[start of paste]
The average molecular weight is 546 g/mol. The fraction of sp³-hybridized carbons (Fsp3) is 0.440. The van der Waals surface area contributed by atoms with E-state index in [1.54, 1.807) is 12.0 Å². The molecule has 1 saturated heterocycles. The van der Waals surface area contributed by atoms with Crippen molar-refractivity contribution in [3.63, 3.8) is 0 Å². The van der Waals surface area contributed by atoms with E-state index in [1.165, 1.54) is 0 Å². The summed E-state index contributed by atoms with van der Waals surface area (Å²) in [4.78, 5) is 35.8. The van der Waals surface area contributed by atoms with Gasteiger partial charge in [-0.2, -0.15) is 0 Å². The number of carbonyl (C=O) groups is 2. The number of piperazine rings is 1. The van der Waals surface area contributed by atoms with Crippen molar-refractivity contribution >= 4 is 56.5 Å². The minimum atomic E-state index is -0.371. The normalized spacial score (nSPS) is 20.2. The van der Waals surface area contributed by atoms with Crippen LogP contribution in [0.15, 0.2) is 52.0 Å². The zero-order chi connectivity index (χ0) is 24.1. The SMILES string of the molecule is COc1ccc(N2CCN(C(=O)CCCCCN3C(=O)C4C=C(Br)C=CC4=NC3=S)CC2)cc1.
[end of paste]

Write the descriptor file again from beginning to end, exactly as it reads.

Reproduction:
The average molecular weight is 546 g/mol. The fraction of sp³-hybridized carbons (Fsp3) is 0.440. The van der Waals surface area contributed by atoms with E-state index in [1.54, 1.807) is 12.0 Å². The molecule has 1 saturated heterocycles. The van der Waals surface area contributed by atoms with Crippen molar-refractivity contribution in [3.63, 3.8) is 0 Å². The van der Waals surface area contributed by atoms with E-state index in [1.165, 1.54) is 0 Å². The summed E-state index contributed by atoms with van der Waals surface area (Å²) in [4.78, 5) is 35.8. The van der Waals surface area contributed by atoms with Gasteiger partial charge in [-0.2, -0.15) is 0 Å². The number of carbonyl (C=O) groups is 2. The number of piperazine rings is 1. The van der Waals surface area contributed by atoms with Crippen molar-refractivity contribution >= 4 is 56.5 Å². The minimum atomic E-state index is -0.371. The normalized spacial score (nSPS) is 20.2. The van der Waals surface area contributed by atoms with Crippen LogP contribution in [0.15, 0.2) is 52.0 Å². The zero-order chi connectivity index (χ0) is 24.1. The SMILES string of the molecule is COc1ccc(N2CCN(C(=O)CCCCCN3C(=O)C4C=C(Br)C=CC4=NC3=S)CC2)cc1.